NORWALK –The Norwalk City Council unanimously approved plans for an expansion and remodel of a Hindu Temple on Tuesday despite a fair amount of disapproval from the Temple’s immediate neighbors.
The Radha Krishna Mandir Temple, located at 12634 Pioneer Blvd., is currently neighbored by a Denny’s restaurant, a former Pizza Hut building, which the Temple now owns, and a residential neighborhood. The plans call for several site improvements so that the temple and vacated property can function as one, expanding the temple to connect to the existing restaurant building.
A Lot Merger application was also filed with the city to merge the two existing parking lots into one, which is currently in the process of being approved.
The plans were originally viewed on April 23, 2014 by the Norwalk Planning Commission, however the item was tabled to allow additional time to resolve parking related issues due to objections from the property owner of the neighboring Denny’s. A year later on April 22, the Commission adopted resolutions to approve the project and to recommend Council approval with a unanimous 3-0 vote, with two commissioners being absent.
The project quickly drew public scrutiny, and the Council received negative public comments regarding its tentative approval.
Some community members, who called themselves “Neighbors Against the Big Temple,” even purchased a quarter-page ad in the Norwalk Patriot to condemn the project and encourage the community to express their objections at Tuesday’ meeting. The ad was published on Friday, May 29.
The meeting was attended by many of the individuals who attend the temple for their religious needs, as well as those who opposed the project.
A representative of Lun Tsan Chiang Trust, who owns the property currently inhabited by Denny’s, said that they had no issue with the Temple, “just add parking.” A letter written by Leib and Leib, who represents the Chiang trust, said that “The Church membership is already too voluminous for their existing 61 spaces, so they regularly overflow into Denny’s parking. The Chiang Trust has remained neighborly and not towed their vehicles, so the practice continues, and the burden increases.”
Temple Vice President of the Board Deepak (DJ) Jhaveri denied all claims that parking was insufficient and that the population of the temple would grow after expansion and provided proof to the council, becoming increasingly passionate.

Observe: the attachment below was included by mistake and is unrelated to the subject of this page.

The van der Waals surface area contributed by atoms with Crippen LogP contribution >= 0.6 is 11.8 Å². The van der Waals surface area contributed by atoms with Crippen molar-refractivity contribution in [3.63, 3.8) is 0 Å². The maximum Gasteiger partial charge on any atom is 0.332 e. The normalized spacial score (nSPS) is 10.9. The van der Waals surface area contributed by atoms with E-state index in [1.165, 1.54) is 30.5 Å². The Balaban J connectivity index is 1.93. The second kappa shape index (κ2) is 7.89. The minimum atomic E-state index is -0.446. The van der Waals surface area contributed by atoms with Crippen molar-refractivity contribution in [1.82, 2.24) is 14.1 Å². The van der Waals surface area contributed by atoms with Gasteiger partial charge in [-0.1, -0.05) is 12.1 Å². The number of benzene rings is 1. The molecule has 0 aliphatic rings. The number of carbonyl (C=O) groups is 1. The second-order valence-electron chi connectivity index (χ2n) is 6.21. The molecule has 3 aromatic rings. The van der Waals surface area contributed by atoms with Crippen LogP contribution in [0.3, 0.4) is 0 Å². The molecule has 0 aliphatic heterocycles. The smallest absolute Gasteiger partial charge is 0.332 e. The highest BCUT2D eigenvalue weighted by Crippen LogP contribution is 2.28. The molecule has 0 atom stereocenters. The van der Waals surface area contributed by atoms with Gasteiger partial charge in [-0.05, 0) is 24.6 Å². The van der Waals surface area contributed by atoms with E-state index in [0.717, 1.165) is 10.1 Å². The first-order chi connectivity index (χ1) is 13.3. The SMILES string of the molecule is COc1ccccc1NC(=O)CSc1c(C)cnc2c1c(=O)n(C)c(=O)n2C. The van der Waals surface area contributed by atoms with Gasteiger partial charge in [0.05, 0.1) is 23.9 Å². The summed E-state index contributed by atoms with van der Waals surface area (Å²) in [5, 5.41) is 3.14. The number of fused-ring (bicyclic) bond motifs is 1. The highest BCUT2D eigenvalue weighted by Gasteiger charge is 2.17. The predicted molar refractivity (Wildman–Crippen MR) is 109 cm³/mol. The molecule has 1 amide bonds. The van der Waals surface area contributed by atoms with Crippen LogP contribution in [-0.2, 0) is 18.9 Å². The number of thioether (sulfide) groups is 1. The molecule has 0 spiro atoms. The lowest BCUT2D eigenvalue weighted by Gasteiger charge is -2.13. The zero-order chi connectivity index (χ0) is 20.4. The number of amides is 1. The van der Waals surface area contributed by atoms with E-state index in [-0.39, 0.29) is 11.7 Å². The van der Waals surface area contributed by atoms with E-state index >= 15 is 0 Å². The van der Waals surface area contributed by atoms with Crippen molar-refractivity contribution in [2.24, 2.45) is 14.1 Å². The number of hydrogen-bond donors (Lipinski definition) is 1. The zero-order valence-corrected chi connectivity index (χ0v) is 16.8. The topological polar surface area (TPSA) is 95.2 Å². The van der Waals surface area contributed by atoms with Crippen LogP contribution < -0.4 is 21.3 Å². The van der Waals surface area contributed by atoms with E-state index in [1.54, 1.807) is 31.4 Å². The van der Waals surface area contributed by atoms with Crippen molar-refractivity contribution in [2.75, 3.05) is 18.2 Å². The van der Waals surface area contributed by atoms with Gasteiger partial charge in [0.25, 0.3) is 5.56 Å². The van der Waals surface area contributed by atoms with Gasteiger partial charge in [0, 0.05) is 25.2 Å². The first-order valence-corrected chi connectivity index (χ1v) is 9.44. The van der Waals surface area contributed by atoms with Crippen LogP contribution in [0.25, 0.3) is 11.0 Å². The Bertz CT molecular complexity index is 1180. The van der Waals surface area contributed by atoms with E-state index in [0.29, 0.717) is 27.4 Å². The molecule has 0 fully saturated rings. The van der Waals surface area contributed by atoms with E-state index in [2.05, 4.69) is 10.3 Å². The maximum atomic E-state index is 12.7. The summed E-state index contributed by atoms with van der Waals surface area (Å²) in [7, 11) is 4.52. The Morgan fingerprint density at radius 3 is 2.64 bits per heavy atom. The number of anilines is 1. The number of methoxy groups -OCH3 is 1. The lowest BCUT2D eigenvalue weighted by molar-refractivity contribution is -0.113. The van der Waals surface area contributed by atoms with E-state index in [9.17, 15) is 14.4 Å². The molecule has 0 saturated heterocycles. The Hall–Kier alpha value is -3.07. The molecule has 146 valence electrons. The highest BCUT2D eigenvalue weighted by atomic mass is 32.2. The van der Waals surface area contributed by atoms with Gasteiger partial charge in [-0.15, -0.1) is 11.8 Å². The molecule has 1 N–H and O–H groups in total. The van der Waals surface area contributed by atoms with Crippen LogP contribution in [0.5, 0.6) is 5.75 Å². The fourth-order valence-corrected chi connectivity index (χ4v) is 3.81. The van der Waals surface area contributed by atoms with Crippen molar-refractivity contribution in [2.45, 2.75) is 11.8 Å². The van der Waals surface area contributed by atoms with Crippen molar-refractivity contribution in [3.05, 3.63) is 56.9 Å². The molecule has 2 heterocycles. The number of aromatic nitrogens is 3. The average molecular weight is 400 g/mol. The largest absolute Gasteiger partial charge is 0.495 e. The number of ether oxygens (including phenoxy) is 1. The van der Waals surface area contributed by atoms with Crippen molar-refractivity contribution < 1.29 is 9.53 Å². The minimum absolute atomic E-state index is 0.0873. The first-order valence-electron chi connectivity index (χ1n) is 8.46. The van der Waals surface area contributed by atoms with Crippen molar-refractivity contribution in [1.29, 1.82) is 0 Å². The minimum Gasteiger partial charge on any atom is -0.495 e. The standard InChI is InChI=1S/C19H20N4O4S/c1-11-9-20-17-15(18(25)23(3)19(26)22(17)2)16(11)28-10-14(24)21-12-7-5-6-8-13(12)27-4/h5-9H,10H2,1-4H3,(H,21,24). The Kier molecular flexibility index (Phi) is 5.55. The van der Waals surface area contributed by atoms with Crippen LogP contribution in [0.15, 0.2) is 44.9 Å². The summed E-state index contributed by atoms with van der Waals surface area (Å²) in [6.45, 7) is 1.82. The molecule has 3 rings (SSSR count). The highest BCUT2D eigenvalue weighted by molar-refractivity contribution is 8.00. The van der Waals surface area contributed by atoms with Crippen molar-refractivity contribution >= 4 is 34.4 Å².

Jhaveri even suggested that there was some other factor besides city codes at play.
“God says ‘love your neighbors.’ These people love neither God nor their neighbors,” Jhaveri said. “…They are being biased and discriminatory against the minority. They should know that we are building only as per the City’s codes and guidelines.”
Many of the members of the community who appeared before the Council on Tuesday expressed concerns for the effect of the Temple’s expansion on the nearby neighborhood, especially during festival times.
One Norwalk citizen who lives nearby the religious building says that she had struggled with the Temple on many occasions before.
“My biggest complaint here is the noise. Because you are next to a residential area, you should be respectful to your neighbors as I would be respectful to you as well,” she said.
“The issue here is nuisance. The issue here is being a good neighbor,” said another community member who lives in the community behind the temple. “I understand they have their festivals and I respect that…to believe that with this expansion there will not be an increase in the population of this congregation is unrealistic…I don’t have a problem with them having their festivals, but my goodness why do they have to have them for ten days until midnight. I am furious with the city officials of Norwalk for allowing this to happen.”
However, Council members were quick to remind those in attendance that the meeting was about approval of the expansion project, and though their concerns over the impact of religious festivals on the surrounding community were valid, it was a different discussion for another time.
Council member Marcel Rodarte believed that the real issue between the Hindu Temple and its residential neighbors was a lack of understanding of cultural differences.
“I’ve been to the temple during one of your festivals,” Rodarte said. “I don’t know if you’ve ever invited the neighbors over so maybe they could better understand what your festivals are about. That’s part of being a good neighbor; maybe that’s a good idea for you guys to do…maybe just take some time to get to know each other.”